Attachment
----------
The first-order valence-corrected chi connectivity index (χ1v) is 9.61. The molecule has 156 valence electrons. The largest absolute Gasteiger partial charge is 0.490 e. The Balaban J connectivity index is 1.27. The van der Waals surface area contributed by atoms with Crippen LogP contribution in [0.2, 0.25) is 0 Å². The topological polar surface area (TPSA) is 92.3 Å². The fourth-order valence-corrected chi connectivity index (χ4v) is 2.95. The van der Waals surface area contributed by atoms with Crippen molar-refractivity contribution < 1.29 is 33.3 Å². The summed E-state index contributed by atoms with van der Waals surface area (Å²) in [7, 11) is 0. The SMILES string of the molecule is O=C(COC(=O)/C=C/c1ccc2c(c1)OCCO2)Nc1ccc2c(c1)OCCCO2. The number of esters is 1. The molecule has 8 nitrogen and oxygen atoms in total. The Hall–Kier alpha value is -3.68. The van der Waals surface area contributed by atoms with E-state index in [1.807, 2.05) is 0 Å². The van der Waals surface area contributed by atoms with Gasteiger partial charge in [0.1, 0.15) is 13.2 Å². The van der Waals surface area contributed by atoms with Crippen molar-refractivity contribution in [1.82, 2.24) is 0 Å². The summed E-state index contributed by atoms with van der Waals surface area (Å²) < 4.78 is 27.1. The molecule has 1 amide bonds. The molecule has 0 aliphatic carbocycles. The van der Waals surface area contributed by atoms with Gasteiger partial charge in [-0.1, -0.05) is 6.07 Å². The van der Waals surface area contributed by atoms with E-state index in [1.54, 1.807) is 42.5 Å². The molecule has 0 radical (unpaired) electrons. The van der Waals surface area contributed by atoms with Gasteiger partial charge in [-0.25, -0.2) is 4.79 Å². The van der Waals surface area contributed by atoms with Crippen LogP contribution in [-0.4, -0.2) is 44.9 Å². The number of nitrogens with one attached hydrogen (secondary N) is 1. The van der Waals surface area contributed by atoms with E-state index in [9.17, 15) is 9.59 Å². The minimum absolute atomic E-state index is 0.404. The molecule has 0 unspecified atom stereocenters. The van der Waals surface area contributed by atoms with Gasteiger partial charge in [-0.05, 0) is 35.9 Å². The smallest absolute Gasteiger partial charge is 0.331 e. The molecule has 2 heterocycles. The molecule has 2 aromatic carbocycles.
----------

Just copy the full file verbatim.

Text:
The first-order valence-corrected chi connectivity index (χ1v) is 9.61. The molecule has 156 valence electrons. The largest absolute Gasteiger partial charge is 0.490 e. The Balaban J connectivity index is 1.27. The van der Waals surface area contributed by atoms with Crippen LogP contribution in [0.2, 0.25) is 0 Å². The topological polar surface area (TPSA) is 92.3 Å². The fourth-order valence-corrected chi connectivity index (χ4v) is 2.95. The van der Waals surface area contributed by atoms with Crippen molar-refractivity contribution < 1.29 is 33.3 Å². The summed E-state index contributed by atoms with van der Waals surface area (Å²) in [7, 11) is 0. The SMILES string of the molecule is O=C(COC(=O)/C=C/c1ccc2c(c1)OCCO2)Nc1ccc2c(c1)OCCCO2. The number of esters is 1. The molecule has 8 nitrogen and oxygen atoms in total. The Hall–Kier alpha value is -3.68. The van der Waals surface area contributed by atoms with E-state index in [1.807, 2.05) is 0 Å². The van der Waals surface area contributed by atoms with Gasteiger partial charge in [0.1, 0.15) is 13.2 Å². The van der Waals surface area contributed by atoms with Crippen molar-refractivity contribution in [1.82, 2.24) is 0 Å². The summed E-state index contributed by atoms with van der Waals surface area (Å²) < 4.78 is 27.1. The molecule has 1 amide bonds. The molecule has 0 aliphatic carbocycles. The van der Waals surface area contributed by atoms with Gasteiger partial charge in [-0.1, -0.05) is 6.07 Å². The van der Waals surface area contributed by atoms with E-state index in [1.54, 1.807) is 42.5 Å². The molecule has 0 radical (unpaired) electrons. The van der Waals surface area contributed by atoms with Gasteiger partial charge in [-0.25, -0.2) is 4.79 Å². The van der Waals surface area contributed by atoms with Crippen LogP contribution in [-0.4, -0.2) is 44.9 Å². The number of nitrogens with one attached hydrogen (secondary N) is 1. The van der Waals surface area contributed by atoms with E-state index in [9.17, 15) is 9.59 Å². The minimum absolute atomic E-state index is 0.404. The molecule has 0 unspecified atom stereocenters. The van der Waals surface area contributed by atoms with Gasteiger partial charge in [-0.05, 0) is 35.9 Å². The smallest absolute Gasteiger partial charge is 0.331 e. The molecule has 2 heterocycles. The molecule has 2 aromatic carbocycles.